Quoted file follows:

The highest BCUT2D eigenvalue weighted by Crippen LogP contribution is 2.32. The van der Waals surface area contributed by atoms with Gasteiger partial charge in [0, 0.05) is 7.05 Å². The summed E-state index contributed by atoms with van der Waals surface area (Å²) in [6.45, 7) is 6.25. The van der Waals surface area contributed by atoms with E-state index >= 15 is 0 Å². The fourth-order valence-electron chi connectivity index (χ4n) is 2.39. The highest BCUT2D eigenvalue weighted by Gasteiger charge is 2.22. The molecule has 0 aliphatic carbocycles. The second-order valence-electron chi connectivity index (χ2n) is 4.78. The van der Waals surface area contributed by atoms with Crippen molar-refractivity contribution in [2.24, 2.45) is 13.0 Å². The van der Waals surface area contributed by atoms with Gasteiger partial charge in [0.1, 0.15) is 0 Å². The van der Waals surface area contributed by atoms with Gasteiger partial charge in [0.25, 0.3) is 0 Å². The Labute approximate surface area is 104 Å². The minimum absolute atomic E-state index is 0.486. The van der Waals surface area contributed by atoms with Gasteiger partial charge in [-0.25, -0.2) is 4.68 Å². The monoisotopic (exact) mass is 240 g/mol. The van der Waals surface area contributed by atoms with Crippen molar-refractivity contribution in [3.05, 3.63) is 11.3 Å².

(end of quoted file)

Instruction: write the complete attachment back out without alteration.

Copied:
The highest BCUT2D eigenvalue weighted by Crippen LogP contribution is 2.32. The van der Waals surface area contributed by atoms with Gasteiger partial charge in [0, 0.05) is 7.05 Å². The summed E-state index contributed by atoms with van der Waals surface area (Å²) in [6.45, 7) is 6.25. The van der Waals surface area contributed by atoms with E-state index >= 15 is 0 Å². The fourth-order valence-electron chi connectivity index (χ4n) is 2.39. The highest BCUT2D eigenvalue weighted by Gasteiger charge is 2.22. The molecule has 0 aliphatic carbocycles. The second-order valence-electron chi connectivity index (χ2n) is 4.78. The van der Waals surface area contributed by atoms with Crippen molar-refractivity contribution in [2.24, 2.45) is 13.0 Å². The van der Waals surface area contributed by atoms with Gasteiger partial charge in [0.1, 0.15) is 0 Å². The van der Waals surface area contributed by atoms with Gasteiger partial charge in [0.25, 0.3) is 0 Å². The Labute approximate surface area is 104 Å². The minimum absolute atomic E-state index is 0.486. The van der Waals surface area contributed by atoms with Gasteiger partial charge in [-0.25, -0.2) is 4.68 Å². The monoisotopic (exact) mass is 240 g/mol. The van der Waals surface area contributed by atoms with Crippen molar-refractivity contribution in [3.05, 3.63) is 11.3 Å².